Prevalence of female genital mutilation and parents' attitude among the Yorubas in Western Nigeria
Female Genital Mutilation (FGM), a term used to describe the removal of all or a section of the external parts of the female genitalia is recognized worldwide as an unnecessarily destructive practice affecting the human reproductive system. Within the last decade, the Nigerian government has recognized the practice of female genital mutilation as a major public health problem and has mounted extensive media campaigns to stop it. This paper primarily examines the extent to which government campaign efforts have yielded fruits. Specifically, it examines the current prevalence of the practice and its perception among urban working parents. The study participants consisted of 1583 female parents selected by accidental sampling technique from government offices in three urban cities of Osun State, Nigeria. The “Practice of Female Circumcision” questionnaire was administered to parents to collect data on the prevalence of FGM and to determine the attitude of subjects towards the practice. Results from frequency counts, percentages, and chi-square statistical analysis of data revealed that majority of sampled mothers engaged in FGM within the last five years with adherence to tradition and the need to protect female children from sexual promiscuity as major reasons for the practice. The paper highlights the need for a well-coordinated professional counselling intervention to eradicate the practice of female genital mutilation.br>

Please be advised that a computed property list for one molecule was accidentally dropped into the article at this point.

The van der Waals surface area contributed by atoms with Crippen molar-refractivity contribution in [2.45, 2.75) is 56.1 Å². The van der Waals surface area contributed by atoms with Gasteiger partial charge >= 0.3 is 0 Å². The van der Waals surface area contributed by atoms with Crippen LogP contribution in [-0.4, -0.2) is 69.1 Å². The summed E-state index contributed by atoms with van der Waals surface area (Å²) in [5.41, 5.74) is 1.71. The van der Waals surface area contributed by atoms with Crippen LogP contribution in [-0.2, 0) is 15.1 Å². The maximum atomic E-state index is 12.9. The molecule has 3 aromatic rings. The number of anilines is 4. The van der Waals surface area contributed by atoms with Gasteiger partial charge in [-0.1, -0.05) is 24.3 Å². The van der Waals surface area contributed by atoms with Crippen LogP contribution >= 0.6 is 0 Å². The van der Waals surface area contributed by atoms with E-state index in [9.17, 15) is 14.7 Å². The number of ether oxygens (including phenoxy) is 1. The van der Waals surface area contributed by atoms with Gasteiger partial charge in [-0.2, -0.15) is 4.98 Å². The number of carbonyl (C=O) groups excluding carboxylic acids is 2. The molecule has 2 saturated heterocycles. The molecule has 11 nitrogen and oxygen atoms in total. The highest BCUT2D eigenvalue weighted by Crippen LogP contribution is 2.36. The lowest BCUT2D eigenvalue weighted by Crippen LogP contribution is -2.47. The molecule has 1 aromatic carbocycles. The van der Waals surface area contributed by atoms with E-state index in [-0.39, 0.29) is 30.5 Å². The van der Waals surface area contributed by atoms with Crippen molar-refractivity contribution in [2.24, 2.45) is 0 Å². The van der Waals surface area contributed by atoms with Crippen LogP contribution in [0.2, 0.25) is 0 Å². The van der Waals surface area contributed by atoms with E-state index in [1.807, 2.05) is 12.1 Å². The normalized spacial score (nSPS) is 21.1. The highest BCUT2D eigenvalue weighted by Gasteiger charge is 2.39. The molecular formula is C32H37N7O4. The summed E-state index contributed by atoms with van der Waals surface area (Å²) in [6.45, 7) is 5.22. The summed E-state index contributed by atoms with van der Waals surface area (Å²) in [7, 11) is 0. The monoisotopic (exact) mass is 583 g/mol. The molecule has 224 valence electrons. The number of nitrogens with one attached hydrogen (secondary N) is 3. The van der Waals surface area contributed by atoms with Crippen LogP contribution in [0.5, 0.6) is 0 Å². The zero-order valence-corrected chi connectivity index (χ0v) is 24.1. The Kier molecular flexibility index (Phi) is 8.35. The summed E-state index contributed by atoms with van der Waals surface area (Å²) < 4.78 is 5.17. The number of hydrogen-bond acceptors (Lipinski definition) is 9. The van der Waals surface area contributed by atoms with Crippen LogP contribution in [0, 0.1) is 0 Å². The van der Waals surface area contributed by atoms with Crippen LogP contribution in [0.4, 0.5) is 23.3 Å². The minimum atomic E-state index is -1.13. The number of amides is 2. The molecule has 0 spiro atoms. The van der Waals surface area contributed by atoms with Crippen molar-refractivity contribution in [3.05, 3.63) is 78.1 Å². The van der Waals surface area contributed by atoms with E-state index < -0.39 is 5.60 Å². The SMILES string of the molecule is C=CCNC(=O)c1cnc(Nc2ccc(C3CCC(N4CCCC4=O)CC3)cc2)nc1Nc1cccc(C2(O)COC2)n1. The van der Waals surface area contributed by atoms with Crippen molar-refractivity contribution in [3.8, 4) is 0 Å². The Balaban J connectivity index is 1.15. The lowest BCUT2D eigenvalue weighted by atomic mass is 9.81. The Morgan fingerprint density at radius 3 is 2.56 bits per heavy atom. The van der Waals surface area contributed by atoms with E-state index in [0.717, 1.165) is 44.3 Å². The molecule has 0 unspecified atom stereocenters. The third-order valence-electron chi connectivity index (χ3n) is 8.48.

African Journal for Physical, Health Education, Recreation and Dance Vol. 13 (1) 2007: pp. 17-31
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